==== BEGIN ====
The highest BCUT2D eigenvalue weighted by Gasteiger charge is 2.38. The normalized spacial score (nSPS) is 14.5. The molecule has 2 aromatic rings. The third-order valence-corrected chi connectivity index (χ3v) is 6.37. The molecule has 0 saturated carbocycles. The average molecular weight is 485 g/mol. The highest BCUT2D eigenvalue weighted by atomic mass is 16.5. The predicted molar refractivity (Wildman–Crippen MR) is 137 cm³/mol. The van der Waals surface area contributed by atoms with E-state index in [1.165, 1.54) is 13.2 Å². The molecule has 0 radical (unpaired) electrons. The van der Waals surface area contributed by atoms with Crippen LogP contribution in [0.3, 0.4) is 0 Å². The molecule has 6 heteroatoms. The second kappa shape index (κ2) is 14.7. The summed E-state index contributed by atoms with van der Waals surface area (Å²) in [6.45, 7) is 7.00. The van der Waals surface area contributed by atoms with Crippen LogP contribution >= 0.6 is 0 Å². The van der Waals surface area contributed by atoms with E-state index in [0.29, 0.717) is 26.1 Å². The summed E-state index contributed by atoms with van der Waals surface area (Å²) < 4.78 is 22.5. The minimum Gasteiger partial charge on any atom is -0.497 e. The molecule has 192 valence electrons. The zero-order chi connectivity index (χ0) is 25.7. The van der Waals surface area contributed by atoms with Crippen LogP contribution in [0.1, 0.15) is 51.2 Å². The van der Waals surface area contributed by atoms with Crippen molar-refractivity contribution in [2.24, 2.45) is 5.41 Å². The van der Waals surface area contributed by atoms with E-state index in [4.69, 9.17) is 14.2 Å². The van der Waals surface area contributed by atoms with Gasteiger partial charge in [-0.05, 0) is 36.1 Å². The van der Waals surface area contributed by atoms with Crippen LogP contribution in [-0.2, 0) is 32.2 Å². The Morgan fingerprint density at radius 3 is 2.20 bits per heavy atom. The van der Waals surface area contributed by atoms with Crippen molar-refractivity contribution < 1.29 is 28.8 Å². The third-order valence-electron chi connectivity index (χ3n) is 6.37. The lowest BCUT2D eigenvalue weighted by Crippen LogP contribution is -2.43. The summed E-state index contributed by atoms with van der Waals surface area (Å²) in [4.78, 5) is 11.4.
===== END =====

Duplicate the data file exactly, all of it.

The highest BCUT2D eigenvalue weighted by Gasteiger charge is 2.38. The normalized spacial score (nSPS) is 14.5. The molecule has 2 aromatic rings. The third-order valence-corrected chi connectivity index (χ3v) is 6.37. The molecule has 0 saturated carbocycles. The average molecular weight is 485 g/mol. The highest BCUT2D eigenvalue weighted by atomic mass is 16.5. The predicted molar refractivity (Wildman–Crippen MR) is 137 cm³/mol. The van der Waals surface area contributed by atoms with E-state index in [1.165, 1.54) is 13.2 Å². The molecule has 0 radical (unpaired) electrons. The van der Waals surface area contributed by atoms with Crippen LogP contribution in [0.3, 0.4) is 0 Å². The molecule has 6 heteroatoms. The second kappa shape index (κ2) is 14.7. The summed E-state index contributed by atoms with van der Waals surface area (Å²) in [6.45, 7) is 7.00. The van der Waals surface area contributed by atoms with Crippen LogP contribution >= 0.6 is 0 Å². The van der Waals surface area contributed by atoms with E-state index in [0.29, 0.717) is 26.1 Å². The summed E-state index contributed by atoms with van der Waals surface area (Å²) < 4.78 is 22.5. The minimum Gasteiger partial charge on any atom is -0.497 e. The molecule has 192 valence electrons. The zero-order chi connectivity index (χ0) is 25.7. The van der Waals surface area contributed by atoms with Crippen LogP contribution in [0.1, 0.15) is 51.2 Å². The van der Waals surface area contributed by atoms with Crippen molar-refractivity contribution in [2.24, 2.45) is 5.41 Å². The van der Waals surface area contributed by atoms with E-state index in [4.69, 9.17) is 14.2 Å². The van der Waals surface area contributed by atoms with Gasteiger partial charge in [-0.05, 0) is 36.1 Å². The van der Waals surface area contributed by atoms with Crippen LogP contribution in [-0.2, 0) is 32.2 Å². The Morgan fingerprint density at radius 3 is 2.20 bits per heavy atom. The van der Waals surface area contributed by atoms with Crippen molar-refractivity contribution < 1.29 is 28.8 Å². The third-order valence-electron chi connectivity index (χ3n) is 6.37. The lowest BCUT2D eigenvalue weighted by Crippen LogP contribution is -2.43. The summed E-state index contributed by atoms with van der Waals surface area (Å²) in [4.78, 5) is 11.4.